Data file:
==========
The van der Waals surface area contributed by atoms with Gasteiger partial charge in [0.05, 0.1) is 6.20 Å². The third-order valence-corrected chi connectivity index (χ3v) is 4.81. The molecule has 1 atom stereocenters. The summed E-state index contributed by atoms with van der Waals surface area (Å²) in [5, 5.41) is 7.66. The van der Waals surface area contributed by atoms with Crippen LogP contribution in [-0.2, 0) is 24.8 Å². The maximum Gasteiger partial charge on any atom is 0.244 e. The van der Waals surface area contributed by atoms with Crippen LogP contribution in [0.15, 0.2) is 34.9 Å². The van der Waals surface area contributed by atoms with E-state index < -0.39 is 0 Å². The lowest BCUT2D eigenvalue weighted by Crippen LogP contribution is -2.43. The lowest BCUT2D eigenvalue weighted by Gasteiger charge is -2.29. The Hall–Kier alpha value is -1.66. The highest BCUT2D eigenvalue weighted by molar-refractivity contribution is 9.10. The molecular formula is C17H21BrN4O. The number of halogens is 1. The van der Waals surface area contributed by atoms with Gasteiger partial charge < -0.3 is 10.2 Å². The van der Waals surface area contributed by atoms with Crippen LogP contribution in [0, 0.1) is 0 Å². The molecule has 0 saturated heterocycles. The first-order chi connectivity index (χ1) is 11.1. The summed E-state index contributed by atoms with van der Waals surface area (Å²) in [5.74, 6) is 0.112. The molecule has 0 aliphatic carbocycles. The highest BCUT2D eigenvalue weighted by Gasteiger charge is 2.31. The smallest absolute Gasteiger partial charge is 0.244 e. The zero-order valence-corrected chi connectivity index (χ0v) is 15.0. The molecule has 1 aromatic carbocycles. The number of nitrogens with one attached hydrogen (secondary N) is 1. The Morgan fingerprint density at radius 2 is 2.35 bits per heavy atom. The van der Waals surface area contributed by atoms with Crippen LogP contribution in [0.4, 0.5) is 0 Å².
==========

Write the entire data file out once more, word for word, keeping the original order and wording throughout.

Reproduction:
The van der Waals surface area contributed by atoms with Gasteiger partial charge in [0.05, 0.1) is 6.20 Å². The third-order valence-corrected chi connectivity index (χ3v) is 4.81. The molecule has 1 atom stereocenters. The summed E-state index contributed by atoms with van der Waals surface area (Å²) in [5, 5.41) is 7.66. The van der Waals surface area contributed by atoms with Crippen LogP contribution in [-0.2, 0) is 24.8 Å². The maximum Gasteiger partial charge on any atom is 0.244 e. The van der Waals surface area contributed by atoms with Crippen LogP contribution in [0.15, 0.2) is 34.9 Å². The van der Waals surface area contributed by atoms with E-state index < -0.39 is 0 Å². The lowest BCUT2D eigenvalue weighted by Crippen LogP contribution is -2.43. The lowest BCUT2D eigenvalue weighted by Gasteiger charge is -2.29. The Hall–Kier alpha value is -1.66. The highest BCUT2D eigenvalue weighted by molar-refractivity contribution is 9.10. The molecular formula is C17H21BrN4O. The number of halogens is 1. The van der Waals surface area contributed by atoms with Gasteiger partial charge < -0.3 is 10.2 Å². The van der Waals surface area contributed by atoms with Crippen LogP contribution in [0, 0.1) is 0 Å². The molecule has 0 saturated heterocycles. The first-order chi connectivity index (χ1) is 11.1. The summed E-state index contributed by atoms with van der Waals surface area (Å²) in [5.74, 6) is 0.112. The molecule has 0 aliphatic carbocycles. The highest BCUT2D eigenvalue weighted by Gasteiger charge is 2.31. The smallest absolute Gasteiger partial charge is 0.244 e. The zero-order valence-corrected chi connectivity index (χ0v) is 15.0. The molecule has 1 aromatic carbocycles. The number of nitrogens with one attached hydrogen (secondary N) is 1. The Morgan fingerprint density at radius 2 is 2.35 bits per heavy atom. The van der Waals surface area contributed by atoms with Crippen LogP contribution in [0.4, 0.5) is 0 Å².